BACKGROUND:Statins are a common medication for cholesterol control that may also have effects on cancer-related pathways.
The evidence of an association between statins and prostate cancer risk remains ambiguous.
METHODS:We examined statin use in a prospective cohort of 5069 elderly US men and the risk of incident total, low/high stage, and low/high grade prostate cancer diagnosed between 2000-2008. We used multivariate logistic regression models to estimate relative risks and 95% confidence intervals, adjusting for demographic and lifestyle characteristics.
RESULTS:There was no evidence of an association between statin use and any of the prostate cancer endpoints (total, low/high stage, low/high grade prostate cancer), adjusting for age, study site, race, body mass index, marital status, family history of prostate cancer, number of comorbidities, physical activity, and smoking history.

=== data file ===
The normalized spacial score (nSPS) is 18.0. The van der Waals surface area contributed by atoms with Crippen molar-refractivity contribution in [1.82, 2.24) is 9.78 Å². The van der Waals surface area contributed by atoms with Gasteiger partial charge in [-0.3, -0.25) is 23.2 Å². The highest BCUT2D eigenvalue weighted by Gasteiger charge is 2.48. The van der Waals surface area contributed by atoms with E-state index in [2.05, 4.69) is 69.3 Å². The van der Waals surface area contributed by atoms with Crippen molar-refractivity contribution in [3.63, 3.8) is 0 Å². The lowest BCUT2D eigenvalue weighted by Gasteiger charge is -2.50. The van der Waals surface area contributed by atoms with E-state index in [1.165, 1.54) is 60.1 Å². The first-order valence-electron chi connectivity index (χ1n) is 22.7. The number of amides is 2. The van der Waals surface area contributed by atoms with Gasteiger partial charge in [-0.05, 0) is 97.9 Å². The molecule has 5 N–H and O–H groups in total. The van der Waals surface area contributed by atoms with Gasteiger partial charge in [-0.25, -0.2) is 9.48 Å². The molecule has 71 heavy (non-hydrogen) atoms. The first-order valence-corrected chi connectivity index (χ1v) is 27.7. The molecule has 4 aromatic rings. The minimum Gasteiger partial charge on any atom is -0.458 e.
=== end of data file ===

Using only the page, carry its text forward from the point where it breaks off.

CONCLUSIONS: In this study of elderly US men, we observed a null association between statin use and risk of prostate cancer.
Chan JM, Harrison SL, Bauer SR, Daniels NA, Wilt TJ, Shannon J, Bauer DC. Are you the author?
Dept of Epidemiology & Biostatistics and Urology, University of California San Francisco, MC 3110, 1450 3rd Street, PO Box 589001, San Francisco, CA, 94158-9001, United States.
Reference: Cancer Epidemiol Biomarkers Prev. 2012 Aug 9. Epub ahead of print.